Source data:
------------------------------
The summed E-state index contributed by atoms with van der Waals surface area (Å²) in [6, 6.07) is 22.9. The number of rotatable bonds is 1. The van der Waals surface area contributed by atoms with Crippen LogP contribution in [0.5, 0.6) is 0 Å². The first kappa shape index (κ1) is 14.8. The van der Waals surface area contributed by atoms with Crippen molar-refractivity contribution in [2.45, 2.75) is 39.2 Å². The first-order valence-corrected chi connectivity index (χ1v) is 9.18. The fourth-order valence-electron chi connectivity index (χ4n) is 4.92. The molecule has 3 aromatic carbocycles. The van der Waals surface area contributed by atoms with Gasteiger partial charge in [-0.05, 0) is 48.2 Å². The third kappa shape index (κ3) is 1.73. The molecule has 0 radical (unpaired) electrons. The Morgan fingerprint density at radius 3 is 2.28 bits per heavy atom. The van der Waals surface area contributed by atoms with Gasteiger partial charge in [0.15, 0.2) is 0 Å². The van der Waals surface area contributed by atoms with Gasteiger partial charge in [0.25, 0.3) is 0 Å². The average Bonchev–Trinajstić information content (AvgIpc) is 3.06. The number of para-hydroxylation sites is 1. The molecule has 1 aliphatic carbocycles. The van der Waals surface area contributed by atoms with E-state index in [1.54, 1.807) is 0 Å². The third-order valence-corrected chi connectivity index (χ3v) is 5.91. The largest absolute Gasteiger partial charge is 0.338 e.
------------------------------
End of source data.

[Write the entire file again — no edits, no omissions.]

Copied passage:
The summed E-state index contributed by atoms with van der Waals surface area (Å²) in [6, 6.07) is 22.9. The number of rotatable bonds is 1. The van der Waals surface area contributed by atoms with Crippen LogP contribution in [0.5, 0.6) is 0 Å². The first kappa shape index (κ1) is 14.8. The van der Waals surface area contributed by atoms with Crippen molar-refractivity contribution in [2.45, 2.75) is 39.2 Å². The first-order valence-corrected chi connectivity index (χ1v) is 9.18. The fourth-order valence-electron chi connectivity index (χ4n) is 4.92. The molecule has 3 aromatic carbocycles. The van der Waals surface area contributed by atoms with Gasteiger partial charge in [-0.05, 0) is 48.2 Å². The third kappa shape index (κ3) is 1.73. The molecule has 0 radical (unpaired) electrons. The Morgan fingerprint density at radius 3 is 2.28 bits per heavy atom. The van der Waals surface area contributed by atoms with Gasteiger partial charge in [0.15, 0.2) is 0 Å². The van der Waals surface area contributed by atoms with Gasteiger partial charge in [0.25, 0.3) is 0 Å². The average Bonchev–Trinajstić information content (AvgIpc) is 3.06. The number of para-hydroxylation sites is 1. The molecule has 1 aliphatic carbocycles. The van der Waals surface area contributed by atoms with E-state index in [1.54, 1.807) is 0 Å². The third-order valence-corrected chi connectivity index (χ3v) is 5.91. The largest absolute Gasteiger partial charge is 0.338 e.